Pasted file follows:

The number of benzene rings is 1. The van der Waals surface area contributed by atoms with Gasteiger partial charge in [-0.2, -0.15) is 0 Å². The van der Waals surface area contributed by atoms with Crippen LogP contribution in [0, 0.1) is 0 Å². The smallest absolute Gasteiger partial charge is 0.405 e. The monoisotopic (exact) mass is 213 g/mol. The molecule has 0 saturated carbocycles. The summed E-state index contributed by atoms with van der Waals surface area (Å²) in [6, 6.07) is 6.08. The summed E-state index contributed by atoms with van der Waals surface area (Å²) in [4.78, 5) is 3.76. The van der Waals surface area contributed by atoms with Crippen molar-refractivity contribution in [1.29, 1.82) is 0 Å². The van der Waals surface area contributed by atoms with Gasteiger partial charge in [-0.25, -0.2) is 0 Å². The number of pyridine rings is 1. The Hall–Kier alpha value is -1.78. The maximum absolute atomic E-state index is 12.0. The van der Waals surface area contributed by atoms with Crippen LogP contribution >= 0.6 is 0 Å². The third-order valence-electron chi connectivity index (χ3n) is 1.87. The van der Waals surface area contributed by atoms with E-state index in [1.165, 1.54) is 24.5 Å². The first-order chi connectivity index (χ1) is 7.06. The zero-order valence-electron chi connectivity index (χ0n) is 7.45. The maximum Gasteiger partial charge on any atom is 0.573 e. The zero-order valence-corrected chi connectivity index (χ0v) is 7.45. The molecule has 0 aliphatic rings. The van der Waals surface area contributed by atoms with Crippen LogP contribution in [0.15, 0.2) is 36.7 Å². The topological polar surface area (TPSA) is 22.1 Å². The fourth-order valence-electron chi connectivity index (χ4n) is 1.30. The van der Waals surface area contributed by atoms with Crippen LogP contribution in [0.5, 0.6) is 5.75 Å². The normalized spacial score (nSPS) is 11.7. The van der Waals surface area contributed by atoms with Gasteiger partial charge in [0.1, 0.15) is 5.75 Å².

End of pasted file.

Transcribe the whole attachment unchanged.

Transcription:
The number of benzene rings is 1. The van der Waals surface area contributed by atoms with Gasteiger partial charge in [-0.2, -0.15) is 0 Å². The van der Waals surface area contributed by atoms with Crippen LogP contribution in [0, 0.1) is 0 Å². The smallest absolute Gasteiger partial charge is 0.405 e. The monoisotopic (exact) mass is 213 g/mol. The molecule has 0 saturated carbocycles. The summed E-state index contributed by atoms with van der Waals surface area (Å²) in [6, 6.07) is 6.08. The summed E-state index contributed by atoms with van der Waals surface area (Å²) in [4.78, 5) is 3.76. The van der Waals surface area contributed by atoms with Crippen molar-refractivity contribution in [1.29, 1.82) is 0 Å². The van der Waals surface area contributed by atoms with Gasteiger partial charge in [-0.25, -0.2) is 0 Å². The number of pyridine rings is 1. The Hall–Kier alpha value is -1.78. The maximum absolute atomic E-state index is 12.0. The van der Waals surface area contributed by atoms with Crippen LogP contribution >= 0.6 is 0 Å². The third-order valence-electron chi connectivity index (χ3n) is 1.87. The van der Waals surface area contributed by atoms with E-state index in [1.165, 1.54) is 24.5 Å². The first-order chi connectivity index (χ1) is 7.06. The zero-order valence-electron chi connectivity index (χ0n) is 7.45. The maximum Gasteiger partial charge on any atom is 0.573 e. The zero-order valence-corrected chi connectivity index (χ0v) is 7.45. The molecule has 0 aliphatic rings. The van der Waals surface area contributed by atoms with Crippen LogP contribution in [0.15, 0.2) is 36.7 Å². The topological polar surface area (TPSA) is 22.1 Å². The fourth-order valence-electron chi connectivity index (χ4n) is 1.30. The van der Waals surface area contributed by atoms with Crippen LogP contribution in [0.5, 0.6) is 5.75 Å². The normalized spacial score (nSPS) is 11.7. The van der Waals surface area contributed by atoms with Gasteiger partial charge in [0.1, 0.15) is 5.75 Å².